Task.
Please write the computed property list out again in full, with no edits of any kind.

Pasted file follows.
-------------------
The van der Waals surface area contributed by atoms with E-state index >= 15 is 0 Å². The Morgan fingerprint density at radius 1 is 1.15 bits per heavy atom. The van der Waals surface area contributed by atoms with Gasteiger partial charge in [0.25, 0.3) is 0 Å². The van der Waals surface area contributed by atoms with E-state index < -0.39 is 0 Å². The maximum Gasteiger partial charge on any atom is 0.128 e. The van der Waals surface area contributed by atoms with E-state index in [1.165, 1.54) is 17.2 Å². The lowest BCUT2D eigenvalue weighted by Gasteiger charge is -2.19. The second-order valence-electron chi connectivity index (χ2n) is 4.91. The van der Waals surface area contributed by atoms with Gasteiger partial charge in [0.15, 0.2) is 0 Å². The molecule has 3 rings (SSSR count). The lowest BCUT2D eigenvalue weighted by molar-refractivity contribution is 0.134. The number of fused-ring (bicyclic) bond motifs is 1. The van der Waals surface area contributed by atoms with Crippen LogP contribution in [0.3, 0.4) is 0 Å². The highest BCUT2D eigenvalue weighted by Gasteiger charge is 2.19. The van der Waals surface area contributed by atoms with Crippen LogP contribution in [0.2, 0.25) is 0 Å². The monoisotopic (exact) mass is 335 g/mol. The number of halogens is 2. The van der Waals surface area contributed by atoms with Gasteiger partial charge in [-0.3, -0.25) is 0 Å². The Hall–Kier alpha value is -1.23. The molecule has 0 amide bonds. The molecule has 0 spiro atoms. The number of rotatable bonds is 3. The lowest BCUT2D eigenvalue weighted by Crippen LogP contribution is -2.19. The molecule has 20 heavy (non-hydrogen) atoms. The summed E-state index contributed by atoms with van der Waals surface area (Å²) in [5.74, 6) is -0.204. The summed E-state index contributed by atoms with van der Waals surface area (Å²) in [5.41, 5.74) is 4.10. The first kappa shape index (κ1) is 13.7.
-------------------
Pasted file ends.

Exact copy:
The van der Waals surface area contributed by atoms with E-state index >= 15 is 0 Å². The Morgan fingerprint density at radius 1 is 1.15 bits per heavy atom. The van der Waals surface area contributed by atoms with Gasteiger partial charge in [0.25, 0.3) is 0 Å². The van der Waals surface area contributed by atoms with E-state index < -0.39 is 0 Å². The maximum Gasteiger partial charge on any atom is 0.128 e. The van der Waals surface area contributed by atoms with E-state index in [1.165, 1.54) is 17.2 Å². The lowest BCUT2D eigenvalue weighted by Gasteiger charge is -2.19. The second-order valence-electron chi connectivity index (χ2n) is 4.91. The van der Waals surface area contributed by atoms with Gasteiger partial charge in [0.15, 0.2) is 0 Å². The molecule has 3 rings (SSSR count). The lowest BCUT2D eigenvalue weighted by molar-refractivity contribution is 0.134. The number of fused-ring (bicyclic) bond motifs is 1. The van der Waals surface area contributed by atoms with Crippen LogP contribution in [0.3, 0.4) is 0 Å². The highest BCUT2D eigenvalue weighted by Gasteiger charge is 2.19. The van der Waals surface area contributed by atoms with Crippen LogP contribution in [0.2, 0.25) is 0 Å². The monoisotopic (exact) mass is 335 g/mol. The number of halogens is 2. The van der Waals surface area contributed by atoms with Gasteiger partial charge in [-0.3, -0.25) is 0 Å². The Hall–Kier alpha value is -1.23. The molecule has 0 amide bonds. The molecule has 0 spiro atoms. The number of rotatable bonds is 3. The lowest BCUT2D eigenvalue weighted by Crippen LogP contribution is -2.19. The molecule has 20 heavy (non-hydrogen) atoms. The summed E-state index contributed by atoms with van der Waals surface area (Å²) in [5.74, 6) is -0.204. The summed E-state index contributed by atoms with van der Waals surface area (Å²) in [5.41, 5.74) is 4.10. The first kappa shape index (κ1) is 13.7.